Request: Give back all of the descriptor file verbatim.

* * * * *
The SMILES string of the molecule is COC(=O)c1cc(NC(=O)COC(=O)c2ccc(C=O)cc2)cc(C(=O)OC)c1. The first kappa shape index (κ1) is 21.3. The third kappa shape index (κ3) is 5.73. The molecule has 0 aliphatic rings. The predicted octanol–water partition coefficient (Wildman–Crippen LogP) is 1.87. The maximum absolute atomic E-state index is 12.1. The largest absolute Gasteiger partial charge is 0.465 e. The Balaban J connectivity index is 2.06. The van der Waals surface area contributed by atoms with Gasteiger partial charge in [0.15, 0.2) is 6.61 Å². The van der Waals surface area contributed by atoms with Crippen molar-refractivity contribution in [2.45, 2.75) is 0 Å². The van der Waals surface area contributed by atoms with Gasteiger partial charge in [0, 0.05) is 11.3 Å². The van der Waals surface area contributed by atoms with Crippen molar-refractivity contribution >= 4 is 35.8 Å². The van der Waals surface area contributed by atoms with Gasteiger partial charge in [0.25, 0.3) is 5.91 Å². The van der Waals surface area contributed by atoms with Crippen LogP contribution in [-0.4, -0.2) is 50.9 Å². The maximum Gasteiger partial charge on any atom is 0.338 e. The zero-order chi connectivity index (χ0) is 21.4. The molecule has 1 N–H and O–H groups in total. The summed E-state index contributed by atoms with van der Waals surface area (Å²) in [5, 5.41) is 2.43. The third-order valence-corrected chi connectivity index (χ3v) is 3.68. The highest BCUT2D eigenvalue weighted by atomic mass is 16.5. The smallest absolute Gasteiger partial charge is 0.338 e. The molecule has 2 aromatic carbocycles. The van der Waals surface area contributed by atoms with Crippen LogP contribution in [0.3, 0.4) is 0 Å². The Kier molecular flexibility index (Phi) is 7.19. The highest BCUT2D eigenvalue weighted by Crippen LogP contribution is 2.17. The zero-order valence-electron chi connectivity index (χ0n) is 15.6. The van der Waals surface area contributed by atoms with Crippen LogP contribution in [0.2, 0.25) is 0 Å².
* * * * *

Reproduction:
The SMILES string of the molecule is COC(=O)c1cc(NC(=O)COC(=O)c2ccc(C=O)cc2)cc(C(=O)OC)c1. The first kappa shape index (κ1) is 21.3. The third kappa shape index (κ3) is 5.73. The molecule has 0 aliphatic rings. The predicted octanol–water partition coefficient (Wildman–Crippen LogP) is 1.87. The maximum absolute atomic E-state index is 12.1. The largest absolute Gasteiger partial charge is 0.465 e. The Balaban J connectivity index is 2.06. The van der Waals surface area contributed by atoms with Gasteiger partial charge in [0.15, 0.2) is 6.61 Å². The van der Waals surface area contributed by atoms with Crippen molar-refractivity contribution in [2.45, 2.75) is 0 Å². The van der Waals surface area contributed by atoms with Gasteiger partial charge in [0, 0.05) is 11.3 Å². The van der Waals surface area contributed by atoms with Crippen molar-refractivity contribution >= 4 is 35.8 Å². The van der Waals surface area contributed by atoms with Gasteiger partial charge in [0.25, 0.3) is 5.91 Å². The van der Waals surface area contributed by atoms with Crippen LogP contribution in [-0.4, -0.2) is 50.9 Å². The maximum Gasteiger partial charge on any atom is 0.338 e. The zero-order chi connectivity index (χ0) is 21.4. The molecule has 1 N–H and O–H groups in total. The summed E-state index contributed by atoms with van der Waals surface area (Å²) in [5, 5.41) is 2.43. The third-order valence-corrected chi connectivity index (χ3v) is 3.68. The highest BCUT2D eigenvalue weighted by atomic mass is 16.5. The smallest absolute Gasteiger partial charge is 0.338 e. The molecule has 2 aromatic carbocycles. The van der Waals surface area contributed by atoms with Crippen LogP contribution in [0.3, 0.4) is 0 Å². The Kier molecular flexibility index (Phi) is 7.19. The highest BCUT2D eigenvalue weighted by Crippen LogP contribution is 2.17. The zero-order valence-electron chi connectivity index (χ0n) is 15.6. The van der Waals surface area contributed by atoms with Crippen LogP contribution in [0.2, 0.25) is 0 Å².